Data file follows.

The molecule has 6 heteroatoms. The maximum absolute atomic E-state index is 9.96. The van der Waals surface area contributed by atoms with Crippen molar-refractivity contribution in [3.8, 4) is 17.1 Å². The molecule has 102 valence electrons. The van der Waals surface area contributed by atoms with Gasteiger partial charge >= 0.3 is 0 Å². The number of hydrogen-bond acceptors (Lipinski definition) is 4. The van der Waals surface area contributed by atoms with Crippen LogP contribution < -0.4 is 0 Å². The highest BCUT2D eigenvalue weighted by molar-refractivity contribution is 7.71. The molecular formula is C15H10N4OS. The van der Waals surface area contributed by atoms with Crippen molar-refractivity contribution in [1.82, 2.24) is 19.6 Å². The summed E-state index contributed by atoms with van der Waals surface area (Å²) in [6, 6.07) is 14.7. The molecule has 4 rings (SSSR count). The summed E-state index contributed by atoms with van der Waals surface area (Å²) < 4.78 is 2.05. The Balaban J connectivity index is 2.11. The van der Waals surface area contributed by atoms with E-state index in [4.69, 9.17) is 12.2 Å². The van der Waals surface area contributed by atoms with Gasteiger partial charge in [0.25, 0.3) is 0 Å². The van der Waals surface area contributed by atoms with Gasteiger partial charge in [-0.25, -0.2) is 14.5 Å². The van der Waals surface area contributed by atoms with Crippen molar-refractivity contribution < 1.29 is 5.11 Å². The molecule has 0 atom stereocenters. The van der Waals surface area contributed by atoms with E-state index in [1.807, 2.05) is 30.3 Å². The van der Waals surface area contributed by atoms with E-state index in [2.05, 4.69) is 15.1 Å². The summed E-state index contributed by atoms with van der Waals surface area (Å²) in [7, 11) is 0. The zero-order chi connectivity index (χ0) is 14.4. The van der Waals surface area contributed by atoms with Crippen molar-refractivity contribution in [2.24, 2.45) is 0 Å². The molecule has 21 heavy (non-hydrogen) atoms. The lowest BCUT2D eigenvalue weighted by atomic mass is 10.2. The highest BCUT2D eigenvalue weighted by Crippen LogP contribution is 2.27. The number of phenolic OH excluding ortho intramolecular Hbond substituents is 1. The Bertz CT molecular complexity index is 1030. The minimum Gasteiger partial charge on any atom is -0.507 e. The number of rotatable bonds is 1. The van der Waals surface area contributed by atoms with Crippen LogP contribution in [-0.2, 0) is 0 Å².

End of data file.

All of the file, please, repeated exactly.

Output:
The molecule has 6 heteroatoms. The maximum absolute atomic E-state index is 9.96. The van der Waals surface area contributed by atoms with Crippen molar-refractivity contribution in [3.8, 4) is 17.1 Å². The molecule has 102 valence electrons. The van der Waals surface area contributed by atoms with Gasteiger partial charge >= 0.3 is 0 Å². The number of hydrogen-bond acceptors (Lipinski definition) is 4. The van der Waals surface area contributed by atoms with Crippen LogP contribution < -0.4 is 0 Å². The highest BCUT2D eigenvalue weighted by molar-refractivity contribution is 7.71. The molecular formula is C15H10N4OS. The van der Waals surface area contributed by atoms with Crippen molar-refractivity contribution in [1.82, 2.24) is 19.6 Å². The summed E-state index contributed by atoms with van der Waals surface area (Å²) in [6, 6.07) is 14.7. The molecule has 4 rings (SSSR count). The summed E-state index contributed by atoms with van der Waals surface area (Å²) < 4.78 is 2.05. The Balaban J connectivity index is 2.11. The van der Waals surface area contributed by atoms with E-state index in [4.69, 9.17) is 12.2 Å². The van der Waals surface area contributed by atoms with Gasteiger partial charge in [0.25, 0.3) is 0 Å². The van der Waals surface area contributed by atoms with Gasteiger partial charge in [-0.25, -0.2) is 14.5 Å². The van der Waals surface area contributed by atoms with Crippen molar-refractivity contribution < 1.29 is 5.11 Å². The molecule has 0 atom stereocenters. The van der Waals surface area contributed by atoms with E-state index in [1.807, 2.05) is 30.3 Å². The van der Waals surface area contributed by atoms with E-state index in [2.05, 4.69) is 15.1 Å². The summed E-state index contributed by atoms with van der Waals surface area (Å²) in [7, 11) is 0. The zero-order chi connectivity index (χ0) is 14.4. The van der Waals surface area contributed by atoms with Crippen molar-refractivity contribution in [2.24, 2.45) is 0 Å². The molecule has 21 heavy (non-hydrogen) atoms. The lowest BCUT2D eigenvalue weighted by atomic mass is 10.2. The highest BCUT2D eigenvalue weighted by Crippen LogP contribution is 2.27. The number of phenolic OH excluding ortho intramolecular Hbond substituents is 1. The Bertz CT molecular complexity index is 1030. The minimum Gasteiger partial charge on any atom is -0.507 e. The number of rotatable bonds is 1. The van der Waals surface area contributed by atoms with Crippen LogP contribution in [-0.2, 0) is 0 Å².